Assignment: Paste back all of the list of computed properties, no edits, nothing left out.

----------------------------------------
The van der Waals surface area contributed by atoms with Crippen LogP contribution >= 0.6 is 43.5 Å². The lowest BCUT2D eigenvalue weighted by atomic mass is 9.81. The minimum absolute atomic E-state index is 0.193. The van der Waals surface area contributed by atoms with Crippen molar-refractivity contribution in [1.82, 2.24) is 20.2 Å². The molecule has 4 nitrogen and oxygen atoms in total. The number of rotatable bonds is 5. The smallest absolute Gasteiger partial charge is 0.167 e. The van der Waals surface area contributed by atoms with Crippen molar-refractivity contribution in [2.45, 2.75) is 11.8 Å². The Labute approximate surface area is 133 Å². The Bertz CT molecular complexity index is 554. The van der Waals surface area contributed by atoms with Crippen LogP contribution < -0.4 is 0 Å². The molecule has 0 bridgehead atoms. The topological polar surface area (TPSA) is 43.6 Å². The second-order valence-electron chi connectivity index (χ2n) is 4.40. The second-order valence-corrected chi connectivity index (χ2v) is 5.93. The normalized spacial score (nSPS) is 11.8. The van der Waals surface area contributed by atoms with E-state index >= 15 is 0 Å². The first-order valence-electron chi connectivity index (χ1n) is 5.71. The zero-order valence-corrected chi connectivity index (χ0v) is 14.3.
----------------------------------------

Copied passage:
The van der Waals surface area contributed by atoms with Crippen LogP contribution >= 0.6 is 43.5 Å². The lowest BCUT2D eigenvalue weighted by atomic mass is 9.81. The minimum absolute atomic E-state index is 0.193. The van der Waals surface area contributed by atoms with Crippen molar-refractivity contribution in [1.82, 2.24) is 20.2 Å². The molecule has 4 nitrogen and oxygen atoms in total. The number of rotatable bonds is 5. The smallest absolute Gasteiger partial charge is 0.167 e. The van der Waals surface area contributed by atoms with Crippen molar-refractivity contribution in [2.45, 2.75) is 11.8 Å². The Labute approximate surface area is 133 Å². The Bertz CT molecular complexity index is 554. The van der Waals surface area contributed by atoms with Crippen LogP contribution < -0.4 is 0 Å². The molecule has 0 bridgehead atoms. The topological polar surface area (TPSA) is 43.6 Å². The second-order valence-electron chi connectivity index (χ2n) is 4.40. The second-order valence-corrected chi connectivity index (χ2v) is 5.93. The normalized spacial score (nSPS) is 11.8. The van der Waals surface area contributed by atoms with E-state index >= 15 is 0 Å². The first-order valence-electron chi connectivity index (χ1n) is 5.71. The zero-order valence-corrected chi connectivity index (χ0v) is 14.3.